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  • Writer's pictureThabo Baseki

Disability Etiquette: Make Accessible Documents


A set of colorful notebooks

In our previous article, we looked at some ways we can ensure that our language is inclusive of people with disabilities. Is there anything else we need to think about? Absolutely! We need to think for a moment about disability etiquette.


What Is Disability Etiquette, and How Can I Show It?

Disability etiquette refers to respectful ways of communicating with and about people with disabilities. This involves our tone of voice, our appearance, such as are we looking directly at them, and who are we addressing, them or the people with them? It also means ensuring that our information is accessible. To ensure a disability etiquette, you need to understand the basics and have the opportunity to learn and refresh your knowledge. This article and the next two will answer the following questions:

1. How to make documents accessible to people with disabilities?

2. How to make audiobooks that can greatly benefit blind people?

3. What should I focus on when producing audio descriptions so blind people can get as much from my videos?


Let’s get started with our first question today, how to make documents accessible.


Make Documents Accessible

Almost every day in our professional world, we deal with documentation. We read, we write, and we keep records. Our co-workers refer to this documents in order to either assist us, the client, or take on a new assignment. But the important question is, are our documents ready to be accessed by anyone at any given time? The following suggestions will aid you make your documents accessible.


Use Headings

Sounds very easy right? At times a simple task is all you need to achieve great. Heading styles play a significant role in helping blind people navigate your document. Think about this, a sighted person can easily scroll the wheel of their mouse and find the section they are interested in reading. Wouldn’t it be great to offer the same experience for people with vision impairment? If your document is divided into headings, they can simply press the H key on their keyboard, and their assistive technology such as a screen reader or a refreshable Braille display will jump them from one heading to another. To be more precise, they can use the numbers on their number row to move between headings, such as 1 to move between headings at level one. Making it even more simple, they can instruct their assistive technology to bring up a list of all headings, and with that, they can find the one they want without a struggle.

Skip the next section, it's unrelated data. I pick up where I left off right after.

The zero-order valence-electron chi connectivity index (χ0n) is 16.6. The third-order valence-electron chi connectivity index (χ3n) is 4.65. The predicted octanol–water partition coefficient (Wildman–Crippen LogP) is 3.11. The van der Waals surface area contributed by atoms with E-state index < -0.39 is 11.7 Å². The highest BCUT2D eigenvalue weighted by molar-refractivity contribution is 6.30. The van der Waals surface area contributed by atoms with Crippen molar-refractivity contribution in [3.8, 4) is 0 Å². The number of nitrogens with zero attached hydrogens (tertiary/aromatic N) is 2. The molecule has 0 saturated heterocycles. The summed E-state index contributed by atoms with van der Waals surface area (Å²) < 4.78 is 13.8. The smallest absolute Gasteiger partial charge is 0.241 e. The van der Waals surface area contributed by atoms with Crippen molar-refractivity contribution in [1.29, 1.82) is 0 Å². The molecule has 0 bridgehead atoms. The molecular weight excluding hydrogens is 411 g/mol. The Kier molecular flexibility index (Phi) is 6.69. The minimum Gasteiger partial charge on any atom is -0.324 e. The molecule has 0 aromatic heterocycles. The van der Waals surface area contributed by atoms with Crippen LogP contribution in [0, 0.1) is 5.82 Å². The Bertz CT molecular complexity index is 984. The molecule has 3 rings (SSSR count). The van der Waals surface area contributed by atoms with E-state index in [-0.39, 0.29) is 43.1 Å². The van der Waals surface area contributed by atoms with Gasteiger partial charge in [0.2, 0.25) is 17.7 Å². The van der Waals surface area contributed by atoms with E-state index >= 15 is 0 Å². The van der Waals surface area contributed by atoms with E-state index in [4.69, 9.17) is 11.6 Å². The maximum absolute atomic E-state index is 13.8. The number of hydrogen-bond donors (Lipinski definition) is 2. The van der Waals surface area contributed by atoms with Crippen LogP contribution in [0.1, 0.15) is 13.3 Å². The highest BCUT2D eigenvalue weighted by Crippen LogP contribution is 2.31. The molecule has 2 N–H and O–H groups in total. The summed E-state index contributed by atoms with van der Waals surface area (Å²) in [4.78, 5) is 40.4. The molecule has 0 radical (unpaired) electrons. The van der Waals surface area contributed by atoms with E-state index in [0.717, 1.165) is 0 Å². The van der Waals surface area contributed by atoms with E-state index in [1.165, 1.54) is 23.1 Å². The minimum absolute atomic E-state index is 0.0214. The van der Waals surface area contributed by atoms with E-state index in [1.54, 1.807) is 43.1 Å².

Add Alternative Text to Images

We are back to this point again. As indicated in our article on making our social media posts accessible, alternative text provides descriptions of images to blind people. If they are not provided, the screen reader may announce the metadata of an image, or its height and width. Was that your intention to have put it there? You wanted that image to serve a purpose in passing your message. Get your message to blind people by providing alternative text.


Use Lists

Just as with headings, list provides a much easier way of navigating a document. If your document has a list of steps for example, a blind person might just press the L key to jump strait to that list. Alternatively, they might evoke to bring up a listing of lists and select the want to go directly to. How timesaving!


Correctly Construct Tables

Ensure your tables have row headers. This helps the screen reader announce each column heading a blind person is navigating on. It’s better to use the simplest table structure, and in most cases, use the table to represent data.


Use Readable Fonts

Screen readers cannot read special fonts, at list at time of writing this article. Ensure that your font is easier to see. This involve the color, design, size, and more font attributes.


These are some ways you can make your document accessible to people with disabilities, but you might ask, how can I make my documents accessible if I don’t have the skills? This article links you to different resources that you will want to make friends with.


Resources

We talked about using lists earlier on. The following list provides you with links to a variety of accessibility tools. Take a look:


With the tools above, you will make your documents beneficial to everyone, including people with disabilities. This article is an example of an accessible document. It has text that is in heading styles, alternative text to graphics used, readable fonts, and the above list of useful resources.


After reading this article, are you determined to make your documents inclusive? Disability Etiquette is possible with your contribution. On our next article, let’s talk about audiobooks.

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